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Promissory Estoppel Definition – Examples of Reliance on Promises

What Is Promissory Estoppel?

 Promissory estoppelPromissory estoppel is a legal doctrine. It states a promise is enforceable by law, even if made without formal consideration.  It can be invoked when a promisor has made a promise to a promisee who then relies on that promise to his subsequent detriment. Promissory estoppel is intended to stop the promisor from arguing that an underlying promise should not be legally upheld or enforced. The doctrine of promissory estoppel is part of the law in the United States and other countries, although the precise legal requirements for promissory estoppel vary not only between countries but also between different jurisdictions, such as states, within the same country.

Estoppel is a legal principle that keeps people and businesses from, essentially, going back on their word or promise. Promissory estoppel helps injured parties to recover on promises made that have led to economic loss when not met.

(Source: investopedia.com)

Promissory Estoppel – A Deeper Look

There are many different forms that estoppel can take.  But, all revolve around the concept that a person or business cannot renege on a reasonable promise. If someone acts based on another party’s reasonable statement of fact or promise, that person can hold the other party responsible for damages if its broken promise negatively impacts them. Promissory estoppel serves to enable an injured party to recover on a promise.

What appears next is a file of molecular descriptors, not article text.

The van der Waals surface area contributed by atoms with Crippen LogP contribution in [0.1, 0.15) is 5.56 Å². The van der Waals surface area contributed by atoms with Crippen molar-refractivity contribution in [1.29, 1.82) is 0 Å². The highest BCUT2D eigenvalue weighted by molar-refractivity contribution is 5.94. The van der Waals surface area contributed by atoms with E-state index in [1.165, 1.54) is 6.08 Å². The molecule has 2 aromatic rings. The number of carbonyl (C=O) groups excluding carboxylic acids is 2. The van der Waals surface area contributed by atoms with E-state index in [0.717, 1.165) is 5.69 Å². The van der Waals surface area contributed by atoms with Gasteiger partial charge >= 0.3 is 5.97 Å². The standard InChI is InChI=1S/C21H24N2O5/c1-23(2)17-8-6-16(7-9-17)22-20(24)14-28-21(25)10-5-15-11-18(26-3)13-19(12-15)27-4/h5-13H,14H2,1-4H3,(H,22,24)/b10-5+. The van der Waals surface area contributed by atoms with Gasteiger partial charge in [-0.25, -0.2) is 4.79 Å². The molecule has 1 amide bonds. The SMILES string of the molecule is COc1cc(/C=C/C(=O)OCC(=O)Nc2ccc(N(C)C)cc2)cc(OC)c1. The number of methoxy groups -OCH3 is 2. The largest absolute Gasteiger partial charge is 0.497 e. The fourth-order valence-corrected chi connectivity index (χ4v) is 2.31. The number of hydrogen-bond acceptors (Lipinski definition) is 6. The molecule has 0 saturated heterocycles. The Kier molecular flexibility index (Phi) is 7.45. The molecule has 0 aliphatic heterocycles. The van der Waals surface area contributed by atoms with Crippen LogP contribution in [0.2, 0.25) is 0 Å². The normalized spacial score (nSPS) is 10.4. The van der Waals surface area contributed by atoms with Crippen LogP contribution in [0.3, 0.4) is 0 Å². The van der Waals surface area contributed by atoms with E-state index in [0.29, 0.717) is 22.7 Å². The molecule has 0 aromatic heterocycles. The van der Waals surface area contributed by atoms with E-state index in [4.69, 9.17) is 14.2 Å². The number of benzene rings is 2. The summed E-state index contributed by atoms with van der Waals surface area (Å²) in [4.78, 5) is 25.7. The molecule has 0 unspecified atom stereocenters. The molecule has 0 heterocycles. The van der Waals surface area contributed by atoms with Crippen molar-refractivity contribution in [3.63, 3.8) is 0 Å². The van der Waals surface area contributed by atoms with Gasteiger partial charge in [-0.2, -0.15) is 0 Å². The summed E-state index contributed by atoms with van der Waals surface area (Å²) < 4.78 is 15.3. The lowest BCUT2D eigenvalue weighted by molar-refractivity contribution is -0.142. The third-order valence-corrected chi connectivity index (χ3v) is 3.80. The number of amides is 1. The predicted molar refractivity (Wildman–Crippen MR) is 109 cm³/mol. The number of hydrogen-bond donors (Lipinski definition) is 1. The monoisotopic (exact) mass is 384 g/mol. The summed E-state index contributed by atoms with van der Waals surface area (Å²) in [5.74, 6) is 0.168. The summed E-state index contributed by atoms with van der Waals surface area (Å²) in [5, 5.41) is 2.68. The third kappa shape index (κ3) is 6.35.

Necessary Ingredients for Promissory Estoppel

There are common legally-required elements for a person to make a claim for promissory estoppel:

  • Promisor – A promisor can be an individual person, a corporation, business, or other forms of the entity.  On rare occasions, the state can also be considered to be a promisor when all other requirements are met (we will discuss the implications of the state as a promisor in a short while). For example, an employer who promises to pay a certain sum to an employee for his service is the promisor.
  • Promisee – The promisee can be a person or an organization who takes the promise to be binding and takes action based on it. The promisee is also the entity to suffer the negative consequences of breaking the promise which may or may not result in a detriment.
  • Detriment – The negative consequences that the promisee has suffered when the promise was broken. The promisee must have suffered an actual substantial detriment or loss.  For example, an economic loss that results from the promisor failing to deliver on his or her promise.
  • Reliance – An additional requirement is that the person making the claim — the promisee — must have reasonably relied on the promise. In other words, the promise was one that a reasonable person would ordinarily rely on.

Promissory estoppel is usually only granted if a court determines that enforcing the promise is essentially the only means by which injustice to the promisee can be rectified.

Promissory Estoppel Examples

An example of promissory estoppel might be applied in a case where an employer makes an oral promise.  Say he promises to pay an employee a specified monthly or annual amount of money.  This payment is promised to extend even throughout the full duration of the employee’s retirement. As a result, the employee then subsequently retires based on a reliance on the employer’s promise.  The employer could be legally estopped from not delivering on his promise to make the specified retirement payments.

One real-life example of estoppel comes from the world of trading cards. A famous trading card game developer, Wizards of the Coast, once promised never to reprint a specific set of cards, called the Reserved List. Some of those cards are now worth hundreds of thousands of dollars. Decades later, that company holds to the promise. One reason for the company sticking to this commitment may be that the holders of those cards could bring the company to court with a claim of promissory estoppel if a reprint were issued — arguing that reprinting those cards would cause significant financial losses to customers. (Source: robinhood.com)